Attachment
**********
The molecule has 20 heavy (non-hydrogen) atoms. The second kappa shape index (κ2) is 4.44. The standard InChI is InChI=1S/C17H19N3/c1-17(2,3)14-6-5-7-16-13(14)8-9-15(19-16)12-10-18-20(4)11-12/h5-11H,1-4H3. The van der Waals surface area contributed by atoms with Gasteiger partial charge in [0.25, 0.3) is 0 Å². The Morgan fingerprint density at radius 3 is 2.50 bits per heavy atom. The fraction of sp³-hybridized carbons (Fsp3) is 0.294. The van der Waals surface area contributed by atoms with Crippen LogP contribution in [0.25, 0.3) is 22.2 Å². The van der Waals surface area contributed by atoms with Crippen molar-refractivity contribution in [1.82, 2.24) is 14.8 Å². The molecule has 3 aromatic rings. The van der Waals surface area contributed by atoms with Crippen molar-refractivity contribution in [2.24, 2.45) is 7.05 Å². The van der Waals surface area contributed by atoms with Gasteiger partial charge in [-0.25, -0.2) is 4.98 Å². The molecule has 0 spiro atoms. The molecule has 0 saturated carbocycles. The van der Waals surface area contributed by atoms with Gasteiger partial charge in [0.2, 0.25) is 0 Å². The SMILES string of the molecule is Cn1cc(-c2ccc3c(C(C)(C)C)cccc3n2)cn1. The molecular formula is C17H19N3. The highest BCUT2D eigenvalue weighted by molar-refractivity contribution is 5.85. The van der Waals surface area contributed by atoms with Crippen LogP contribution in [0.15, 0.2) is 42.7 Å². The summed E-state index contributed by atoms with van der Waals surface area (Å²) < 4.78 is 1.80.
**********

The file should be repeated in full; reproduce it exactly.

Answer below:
The molecule has 20 heavy (non-hydrogen) atoms. The second kappa shape index (κ2) is 4.44. The standard InChI is InChI=1S/C17H19N3/c1-17(2,3)14-6-5-7-16-13(14)8-9-15(19-16)12-10-18-20(4)11-12/h5-11H,1-4H3. The van der Waals surface area contributed by atoms with Gasteiger partial charge in [0.25, 0.3) is 0 Å². The Morgan fingerprint density at radius 3 is 2.50 bits per heavy atom. The fraction of sp³-hybridized carbons (Fsp3) is 0.294. The van der Waals surface area contributed by atoms with Crippen LogP contribution in [0.25, 0.3) is 22.2 Å². The van der Waals surface area contributed by atoms with Crippen molar-refractivity contribution in [1.82, 2.24) is 14.8 Å². The molecule has 3 aromatic rings. The van der Waals surface area contributed by atoms with Crippen molar-refractivity contribution in [2.24, 2.45) is 7.05 Å². The van der Waals surface area contributed by atoms with Gasteiger partial charge in [-0.25, -0.2) is 4.98 Å². The molecule has 0 spiro atoms. The molecule has 0 saturated carbocycles. The van der Waals surface area contributed by atoms with Gasteiger partial charge in [0.2, 0.25) is 0 Å². The SMILES string of the molecule is Cn1cc(-c2ccc3c(C(C)(C)C)cccc3n2)cn1. The molecular formula is C17H19N3. The highest BCUT2D eigenvalue weighted by molar-refractivity contribution is 5.85. The van der Waals surface area contributed by atoms with Crippen LogP contribution in [0.15, 0.2) is 42.7 Å². The summed E-state index contributed by atoms with van der Waals surface area (Å²) < 4.78 is 1.80.